Vancouver never won a Northwest League title in the first 11 years of its existence. Now its players are celebrating its third in a row.
Among those taking the most joy from the victory Monday evening was starting pitcher and British Columbia native Tom Robson.
Robson, who grew up in Ladner, a small town of about 20,000 people about 30 minutes south of Vancouver's Nat Bailey Stadium, scattered three hits over a career-high 6 1/3 innings as the short-season Canadians blanked the Boise Hawks, 5-0, to three-peat as Northwest League champions.
"There are no words to really describe it, said Robson, who had about 120 family and friends in the stadium Monday night. "Champagne, everyone going crazy, music, everyone's having the time of their life.
"I've always dreamed of playing here. To pitch in a game like this and win a championship, there are no words. It's just awesome."
The victory gave the Canadians the Northwest League's first three-peat in almost two decades. Boise last won three consecutive crowns from 1993-'95.
"You set the team goals at the beginning of the year and winning the championship is right up at the top," second-year manager Clayton McCullough said. "To finish it like this, this is what you play for.
"I've been a part of two [championships] and they are both unique in their own way. I know how hard it was to win the first one, but this one is special in its own right. To do it again, it holds its own place."
Vancouver topped Tri-City for its first championship in team history in 2011 and beat Boise one year to the day last season to become the first back-to-back winners in six years.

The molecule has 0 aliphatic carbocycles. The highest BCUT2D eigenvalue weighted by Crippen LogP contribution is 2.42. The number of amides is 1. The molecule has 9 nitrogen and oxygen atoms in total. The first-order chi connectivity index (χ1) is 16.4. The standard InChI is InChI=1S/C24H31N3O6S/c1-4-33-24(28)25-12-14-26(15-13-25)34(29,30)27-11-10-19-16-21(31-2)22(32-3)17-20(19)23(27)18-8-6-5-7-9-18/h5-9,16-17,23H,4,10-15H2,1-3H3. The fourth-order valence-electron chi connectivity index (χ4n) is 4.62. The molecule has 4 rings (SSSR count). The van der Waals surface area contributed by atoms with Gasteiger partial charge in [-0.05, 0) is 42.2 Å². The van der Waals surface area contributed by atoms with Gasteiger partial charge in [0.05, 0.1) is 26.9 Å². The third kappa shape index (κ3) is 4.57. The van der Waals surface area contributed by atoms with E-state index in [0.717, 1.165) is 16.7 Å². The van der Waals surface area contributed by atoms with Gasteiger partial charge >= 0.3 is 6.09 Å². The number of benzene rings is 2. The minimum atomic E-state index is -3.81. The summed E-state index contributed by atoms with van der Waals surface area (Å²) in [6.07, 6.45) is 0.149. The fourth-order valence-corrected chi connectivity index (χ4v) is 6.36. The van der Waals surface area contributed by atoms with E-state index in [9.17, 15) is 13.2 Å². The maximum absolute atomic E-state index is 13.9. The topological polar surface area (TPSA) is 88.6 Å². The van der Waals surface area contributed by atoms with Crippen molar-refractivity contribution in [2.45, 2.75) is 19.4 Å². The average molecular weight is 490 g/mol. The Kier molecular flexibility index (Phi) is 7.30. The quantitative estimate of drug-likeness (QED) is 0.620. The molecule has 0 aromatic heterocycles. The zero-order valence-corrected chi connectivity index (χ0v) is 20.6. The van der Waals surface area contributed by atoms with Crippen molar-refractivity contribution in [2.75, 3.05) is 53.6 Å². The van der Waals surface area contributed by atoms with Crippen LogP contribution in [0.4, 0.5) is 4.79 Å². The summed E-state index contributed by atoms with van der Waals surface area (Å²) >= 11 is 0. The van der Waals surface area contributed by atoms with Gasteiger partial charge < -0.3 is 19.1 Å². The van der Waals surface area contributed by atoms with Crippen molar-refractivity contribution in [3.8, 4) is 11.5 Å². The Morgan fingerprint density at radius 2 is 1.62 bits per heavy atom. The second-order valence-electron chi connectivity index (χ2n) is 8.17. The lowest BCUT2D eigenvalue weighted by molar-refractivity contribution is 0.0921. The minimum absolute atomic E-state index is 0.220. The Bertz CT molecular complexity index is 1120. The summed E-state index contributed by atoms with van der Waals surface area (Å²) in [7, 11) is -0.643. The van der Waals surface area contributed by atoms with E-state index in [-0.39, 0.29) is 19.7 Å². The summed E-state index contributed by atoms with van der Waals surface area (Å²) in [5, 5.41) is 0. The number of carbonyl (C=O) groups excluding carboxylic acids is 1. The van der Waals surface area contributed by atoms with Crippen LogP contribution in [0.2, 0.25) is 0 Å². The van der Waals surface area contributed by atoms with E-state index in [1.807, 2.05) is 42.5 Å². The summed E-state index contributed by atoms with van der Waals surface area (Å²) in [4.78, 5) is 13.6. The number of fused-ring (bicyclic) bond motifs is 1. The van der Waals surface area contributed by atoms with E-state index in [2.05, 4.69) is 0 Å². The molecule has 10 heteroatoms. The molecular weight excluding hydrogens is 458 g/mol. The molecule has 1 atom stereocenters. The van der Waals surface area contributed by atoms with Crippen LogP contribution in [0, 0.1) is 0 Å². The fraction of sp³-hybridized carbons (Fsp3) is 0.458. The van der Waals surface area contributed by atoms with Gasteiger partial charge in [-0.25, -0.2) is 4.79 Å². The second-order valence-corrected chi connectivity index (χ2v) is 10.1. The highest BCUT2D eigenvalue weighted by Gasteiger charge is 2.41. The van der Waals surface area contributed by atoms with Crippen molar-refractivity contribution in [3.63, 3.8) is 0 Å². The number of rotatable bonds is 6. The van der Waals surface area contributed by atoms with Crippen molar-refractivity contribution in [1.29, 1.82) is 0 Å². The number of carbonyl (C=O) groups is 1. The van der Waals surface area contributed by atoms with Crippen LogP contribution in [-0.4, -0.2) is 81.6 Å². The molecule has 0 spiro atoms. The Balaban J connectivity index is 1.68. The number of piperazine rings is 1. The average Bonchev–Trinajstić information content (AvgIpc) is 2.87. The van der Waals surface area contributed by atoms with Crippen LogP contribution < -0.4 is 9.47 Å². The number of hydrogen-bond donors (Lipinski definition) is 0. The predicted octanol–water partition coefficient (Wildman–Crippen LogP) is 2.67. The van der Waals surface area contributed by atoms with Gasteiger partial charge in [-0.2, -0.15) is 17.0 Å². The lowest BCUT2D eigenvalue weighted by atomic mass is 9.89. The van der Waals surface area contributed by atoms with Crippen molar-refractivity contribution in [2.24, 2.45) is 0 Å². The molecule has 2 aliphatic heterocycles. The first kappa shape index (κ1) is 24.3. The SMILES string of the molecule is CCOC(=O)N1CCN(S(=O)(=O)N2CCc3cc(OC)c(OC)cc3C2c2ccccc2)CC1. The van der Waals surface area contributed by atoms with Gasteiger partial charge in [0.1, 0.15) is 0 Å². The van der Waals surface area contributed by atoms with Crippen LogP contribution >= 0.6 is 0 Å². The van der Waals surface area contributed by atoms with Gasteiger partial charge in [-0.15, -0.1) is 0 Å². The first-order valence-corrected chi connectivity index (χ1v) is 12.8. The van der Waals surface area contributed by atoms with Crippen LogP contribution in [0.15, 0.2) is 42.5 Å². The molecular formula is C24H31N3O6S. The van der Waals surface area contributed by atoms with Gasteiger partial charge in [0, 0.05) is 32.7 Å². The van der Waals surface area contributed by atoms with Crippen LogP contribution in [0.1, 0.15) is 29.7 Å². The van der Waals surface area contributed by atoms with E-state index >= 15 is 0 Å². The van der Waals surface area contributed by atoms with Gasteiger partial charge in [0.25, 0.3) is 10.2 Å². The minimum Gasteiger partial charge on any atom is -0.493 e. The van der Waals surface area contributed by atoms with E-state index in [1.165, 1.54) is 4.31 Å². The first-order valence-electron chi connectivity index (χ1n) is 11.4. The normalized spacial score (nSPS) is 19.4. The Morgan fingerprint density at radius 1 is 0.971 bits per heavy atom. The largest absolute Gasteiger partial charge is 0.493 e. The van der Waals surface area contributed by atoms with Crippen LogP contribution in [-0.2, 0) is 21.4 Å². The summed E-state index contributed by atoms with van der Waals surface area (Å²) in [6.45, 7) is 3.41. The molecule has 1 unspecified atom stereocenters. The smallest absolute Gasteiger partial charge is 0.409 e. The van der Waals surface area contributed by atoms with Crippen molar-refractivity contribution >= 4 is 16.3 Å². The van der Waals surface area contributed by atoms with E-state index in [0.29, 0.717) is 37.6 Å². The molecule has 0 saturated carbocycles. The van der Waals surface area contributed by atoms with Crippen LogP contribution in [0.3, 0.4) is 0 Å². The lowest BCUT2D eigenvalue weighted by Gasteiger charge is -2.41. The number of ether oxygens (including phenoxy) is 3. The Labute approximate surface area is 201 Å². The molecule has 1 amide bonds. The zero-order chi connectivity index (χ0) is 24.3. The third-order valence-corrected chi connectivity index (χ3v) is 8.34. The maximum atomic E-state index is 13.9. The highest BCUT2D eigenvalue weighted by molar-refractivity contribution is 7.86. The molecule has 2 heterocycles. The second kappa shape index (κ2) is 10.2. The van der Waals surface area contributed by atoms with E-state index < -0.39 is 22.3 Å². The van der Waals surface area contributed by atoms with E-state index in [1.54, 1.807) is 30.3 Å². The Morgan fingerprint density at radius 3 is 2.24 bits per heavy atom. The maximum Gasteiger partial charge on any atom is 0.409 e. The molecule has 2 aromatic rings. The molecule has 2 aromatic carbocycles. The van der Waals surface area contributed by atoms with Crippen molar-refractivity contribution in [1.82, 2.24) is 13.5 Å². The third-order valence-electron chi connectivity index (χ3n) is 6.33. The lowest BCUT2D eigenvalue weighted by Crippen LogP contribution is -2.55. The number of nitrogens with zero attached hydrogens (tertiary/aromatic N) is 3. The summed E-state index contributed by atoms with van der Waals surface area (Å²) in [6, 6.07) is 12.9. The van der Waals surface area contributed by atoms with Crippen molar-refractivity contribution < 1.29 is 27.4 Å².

L.B. Dantzler gave the hosts the lead with a two-out two-RBI double to center field in the third inning. That's the way the score stayed -- despite Boise bringing the potential tying run to the plate three different times -- until the eighth when Michael Reeves drove home Dawel Lugo from second base and Ian Parmley hit a two-run single to center field.
Alonzo Gonzalez worked around one hit and one walk over 1 2/3 innings in relief of Robson, and Chuck Ghysels induced a ground ball off the bat of final batter Jacob Rogers to shortstop Dawel Lugo to wrap up a perfect ninth and set off a wild celebration on the infield.
"As soon as the ball left Lugo's hand, you could see it was on line," McCullough said. "The ups and downs, it culminated in that one play at the end to win a championship. To celebrate on our home field and with our crowd, it's tough to put into words. It was a great celebration. They wanted to win it all."
The Canadians squeaked into the playoffs on the penultimate day of the regular season, and as the North Division's Wild Card, swept the first- and second-half champion Everett AquaSox.
In Game 1 of the Northwest League Division Series with the AquaSox on Tuesday, Robson allowed one run on five hits and a walk over five innings.
The Canadians lost the opener of the Finals, 5-0, but they tied the series with a 4-2 win on Sunday before completing the series comeback in the winner-take-all finale.
"The groundball to the shortstop, everybody jumped up on the railing," Robson said of the final out of the season. "We waited for the play to end then everything exploded, people jumping out of the dugout, screaming, yelling, throwing everything in the air.
"To do it in my hometown, it was pretty surreal ... It was sweet. It was awesome. It's something I'll never forget."
Selected by the Blue Jays in the fourth round of the 2011 Draft out of Delta Secondary School in Ladner, a championship ring tops off a fine season for the 20-year-old right-hander.
He was 3-0 with a 1.38 ERA in six games -- five starts -- with the Appalachian League Bluefield Blue Jays, and he went 3-0 with an 0.94 mark in seven other outings with the Canadians.
Robson had pitched six innings three times with Vancouver, including the regular-season finale on Aug. 29, but Monday's start represented the first time in his pro career that he pitched into the seventh frame.